Wolfone Wolfone - 1 year ago 60
Java Question

Java LocalDate: Parse-Implementation with method reference or without, difference, best practice?

i am working with LocalDate the first time right now in my attempt to learn java. The reference would be this tutorial:

JavaFX8 Tutorial-Part3

Specifically this piece of code (with one additional comment-line):

public static LocalDate parse(String dateString) {
try {
return DATE_FORMATTER.parse(dateString, LocalDate::from);
//return LocalDate.parse(dateString, DATE_FORMATTER);
} catch (DateTimeParseException e) {
return null;

The first return is the same as in the tutorial. I didn't really understand the method reference which led me to some internet-searching which led me to the Oracle Java tutorials and some reading time with the Java 8 documentation.


  1. I came up with the //...line. Both versions work fine.

  2. I understand that I don't understand the "from"-Method at all. (For example where does it get its data from?)

Which brings me to my main questions:

Is there a significant difference between those 2 versions which results in use-case-dependent best practices?

If yes, what would these cases be?

(If somebody could explain the first version a little bit further i would be happy.)

Any help is appreciated.

Answer Source

I also find the second one much clearer.

Let's try explaining the first one, though.

A DateTimeFormatter parses a String to something called a "TemporalAccessor", which is an object that you can query to get various date and time fields.

But most of the time you don't want a TemporalAccessor. You want a ZonedDateTime, or a LocalDate, or a LocalDateTime, for example. So, you need a strategy to transform a TemporalAccessor into the type you want.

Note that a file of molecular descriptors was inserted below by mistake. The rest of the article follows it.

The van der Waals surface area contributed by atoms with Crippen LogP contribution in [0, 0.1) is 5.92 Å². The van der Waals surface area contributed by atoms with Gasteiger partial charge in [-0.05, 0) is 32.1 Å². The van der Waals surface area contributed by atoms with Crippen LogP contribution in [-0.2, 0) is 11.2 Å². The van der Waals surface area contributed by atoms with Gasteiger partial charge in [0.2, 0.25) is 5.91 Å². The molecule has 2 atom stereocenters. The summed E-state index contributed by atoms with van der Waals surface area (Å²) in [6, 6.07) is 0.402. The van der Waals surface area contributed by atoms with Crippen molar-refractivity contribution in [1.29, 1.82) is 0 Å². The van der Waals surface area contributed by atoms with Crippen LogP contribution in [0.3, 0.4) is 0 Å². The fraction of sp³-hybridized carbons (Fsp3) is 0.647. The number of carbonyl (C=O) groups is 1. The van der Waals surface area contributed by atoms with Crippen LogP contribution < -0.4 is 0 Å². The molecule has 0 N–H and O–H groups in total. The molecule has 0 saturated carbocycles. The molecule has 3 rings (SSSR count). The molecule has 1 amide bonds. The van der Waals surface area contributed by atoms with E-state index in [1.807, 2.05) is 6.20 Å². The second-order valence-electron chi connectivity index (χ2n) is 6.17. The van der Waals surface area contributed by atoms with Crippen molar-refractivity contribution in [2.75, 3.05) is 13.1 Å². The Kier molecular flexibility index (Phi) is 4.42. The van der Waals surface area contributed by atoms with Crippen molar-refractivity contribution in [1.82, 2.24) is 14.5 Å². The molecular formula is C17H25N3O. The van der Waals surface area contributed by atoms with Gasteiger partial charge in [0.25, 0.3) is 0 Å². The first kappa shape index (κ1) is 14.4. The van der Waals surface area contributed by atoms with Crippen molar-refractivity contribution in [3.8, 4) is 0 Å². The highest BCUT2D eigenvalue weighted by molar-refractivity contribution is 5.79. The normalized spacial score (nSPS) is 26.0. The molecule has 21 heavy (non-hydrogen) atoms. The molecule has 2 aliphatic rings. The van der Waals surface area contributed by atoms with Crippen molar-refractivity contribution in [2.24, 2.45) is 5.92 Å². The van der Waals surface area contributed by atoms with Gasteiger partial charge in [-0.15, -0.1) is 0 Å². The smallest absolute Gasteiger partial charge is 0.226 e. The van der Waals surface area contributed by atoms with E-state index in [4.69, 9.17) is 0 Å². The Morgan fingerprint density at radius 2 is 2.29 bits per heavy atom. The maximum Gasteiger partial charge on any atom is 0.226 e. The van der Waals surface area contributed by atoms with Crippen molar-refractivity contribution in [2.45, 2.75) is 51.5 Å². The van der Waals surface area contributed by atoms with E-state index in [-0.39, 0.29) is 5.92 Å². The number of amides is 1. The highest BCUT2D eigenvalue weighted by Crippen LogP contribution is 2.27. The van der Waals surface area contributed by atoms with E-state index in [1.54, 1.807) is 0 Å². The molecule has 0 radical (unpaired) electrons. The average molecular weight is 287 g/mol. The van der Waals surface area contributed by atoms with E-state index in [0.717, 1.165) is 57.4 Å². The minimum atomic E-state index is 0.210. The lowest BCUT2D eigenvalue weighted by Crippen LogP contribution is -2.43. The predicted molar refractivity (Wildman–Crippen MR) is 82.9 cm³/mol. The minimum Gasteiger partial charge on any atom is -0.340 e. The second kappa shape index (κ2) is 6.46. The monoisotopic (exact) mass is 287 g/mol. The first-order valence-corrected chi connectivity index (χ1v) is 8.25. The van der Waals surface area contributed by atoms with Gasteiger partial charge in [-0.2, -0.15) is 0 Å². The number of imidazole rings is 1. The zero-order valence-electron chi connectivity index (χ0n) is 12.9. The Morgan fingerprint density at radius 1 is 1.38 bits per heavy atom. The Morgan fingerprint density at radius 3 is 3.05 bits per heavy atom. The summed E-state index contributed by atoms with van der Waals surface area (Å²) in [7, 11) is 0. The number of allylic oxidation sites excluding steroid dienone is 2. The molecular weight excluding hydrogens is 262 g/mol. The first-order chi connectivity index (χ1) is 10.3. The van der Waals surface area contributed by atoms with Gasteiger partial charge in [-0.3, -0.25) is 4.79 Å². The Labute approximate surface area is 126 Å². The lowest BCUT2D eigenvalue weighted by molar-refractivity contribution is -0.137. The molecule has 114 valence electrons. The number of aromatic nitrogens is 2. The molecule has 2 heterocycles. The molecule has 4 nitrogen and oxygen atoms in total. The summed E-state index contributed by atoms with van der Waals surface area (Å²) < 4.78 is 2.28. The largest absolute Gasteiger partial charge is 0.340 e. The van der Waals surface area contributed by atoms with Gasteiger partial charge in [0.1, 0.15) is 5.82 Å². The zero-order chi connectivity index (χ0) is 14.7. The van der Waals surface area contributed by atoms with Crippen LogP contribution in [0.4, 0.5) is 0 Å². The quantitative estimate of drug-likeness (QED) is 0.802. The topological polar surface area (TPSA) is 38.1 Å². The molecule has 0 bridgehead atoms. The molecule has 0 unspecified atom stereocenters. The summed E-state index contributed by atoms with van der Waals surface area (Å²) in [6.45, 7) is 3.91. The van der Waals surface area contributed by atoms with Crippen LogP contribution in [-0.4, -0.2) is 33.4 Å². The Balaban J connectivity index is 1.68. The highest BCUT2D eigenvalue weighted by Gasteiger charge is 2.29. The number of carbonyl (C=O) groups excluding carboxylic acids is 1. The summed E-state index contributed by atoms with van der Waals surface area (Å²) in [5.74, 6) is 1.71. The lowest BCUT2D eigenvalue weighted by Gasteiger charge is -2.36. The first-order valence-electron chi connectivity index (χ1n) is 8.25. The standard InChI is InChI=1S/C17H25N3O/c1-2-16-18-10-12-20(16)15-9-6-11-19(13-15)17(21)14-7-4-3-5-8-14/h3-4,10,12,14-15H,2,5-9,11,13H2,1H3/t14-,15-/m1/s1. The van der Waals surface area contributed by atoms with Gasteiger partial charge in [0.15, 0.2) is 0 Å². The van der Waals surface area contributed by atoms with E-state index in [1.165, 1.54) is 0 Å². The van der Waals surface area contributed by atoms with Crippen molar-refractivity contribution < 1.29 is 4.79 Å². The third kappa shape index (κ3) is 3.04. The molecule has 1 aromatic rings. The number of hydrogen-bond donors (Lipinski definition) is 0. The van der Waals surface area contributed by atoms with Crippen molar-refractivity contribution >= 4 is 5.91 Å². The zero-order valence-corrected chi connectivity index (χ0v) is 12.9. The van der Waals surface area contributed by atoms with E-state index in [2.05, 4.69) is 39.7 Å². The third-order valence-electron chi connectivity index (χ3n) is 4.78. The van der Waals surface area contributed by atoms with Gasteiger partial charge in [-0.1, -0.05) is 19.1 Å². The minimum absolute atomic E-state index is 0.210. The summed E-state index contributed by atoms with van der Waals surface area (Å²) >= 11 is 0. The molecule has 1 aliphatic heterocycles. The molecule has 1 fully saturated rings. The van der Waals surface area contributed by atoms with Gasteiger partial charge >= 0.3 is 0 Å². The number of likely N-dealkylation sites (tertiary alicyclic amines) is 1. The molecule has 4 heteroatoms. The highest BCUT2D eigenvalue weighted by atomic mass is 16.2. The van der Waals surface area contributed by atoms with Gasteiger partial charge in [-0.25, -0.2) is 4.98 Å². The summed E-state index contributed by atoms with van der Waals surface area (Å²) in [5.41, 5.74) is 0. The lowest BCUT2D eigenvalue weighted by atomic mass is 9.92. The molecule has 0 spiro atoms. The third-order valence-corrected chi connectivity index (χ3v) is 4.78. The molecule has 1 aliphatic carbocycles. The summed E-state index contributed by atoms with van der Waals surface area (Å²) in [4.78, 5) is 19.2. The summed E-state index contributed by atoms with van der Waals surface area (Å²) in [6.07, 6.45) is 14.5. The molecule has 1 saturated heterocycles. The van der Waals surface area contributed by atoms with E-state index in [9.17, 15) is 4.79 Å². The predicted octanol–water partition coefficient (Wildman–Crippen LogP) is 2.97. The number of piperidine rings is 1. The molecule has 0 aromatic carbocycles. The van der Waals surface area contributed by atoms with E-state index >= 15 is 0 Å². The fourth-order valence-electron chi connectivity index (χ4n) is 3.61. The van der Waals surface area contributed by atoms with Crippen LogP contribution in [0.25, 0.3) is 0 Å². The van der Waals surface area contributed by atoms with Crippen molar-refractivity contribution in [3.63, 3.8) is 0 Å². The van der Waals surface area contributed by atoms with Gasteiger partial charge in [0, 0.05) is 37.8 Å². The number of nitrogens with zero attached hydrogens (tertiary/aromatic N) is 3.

This strategy is called a TemporalQuery.

TemporalQuery<R> is a functional interface, whose unique abstract method is

 R queryFrom(TemporalAccessor temporal)

So, as you see, it indeed allows transforming a TemporalAccessor into something else.

Once you have such a TemporalQuery, you can use the following method from DateTimeFormatter:

public <T> T parse(CharSequence text, TemporalQuery<T> query)

It will first parse the text to a TemporalAccessor, and then use the query to transform the TemporalAccessor into something else.

In your case, you want a LocalDate. You thus need an implementation of TemporalQuery<LocalDate>, i.e. a method which takes a TemporalAccessor and returns a LocalDate. LocalDate.from(TemporalAccessor) is such a method. So you can pass a reference to that method to the parse method and get a LocalDate (provided the TemporalAccessor, obtained from the text, contains the needed date information).

And in fact, that's exactly what the second line in your example does: its implementation is:

public static LocalDate parse(CharSequence text, DateTimeFormatter formatter) {
    Objects.requireNonNull(formatter, "formatter");
    return formatter.parse(text, LocalDate::from);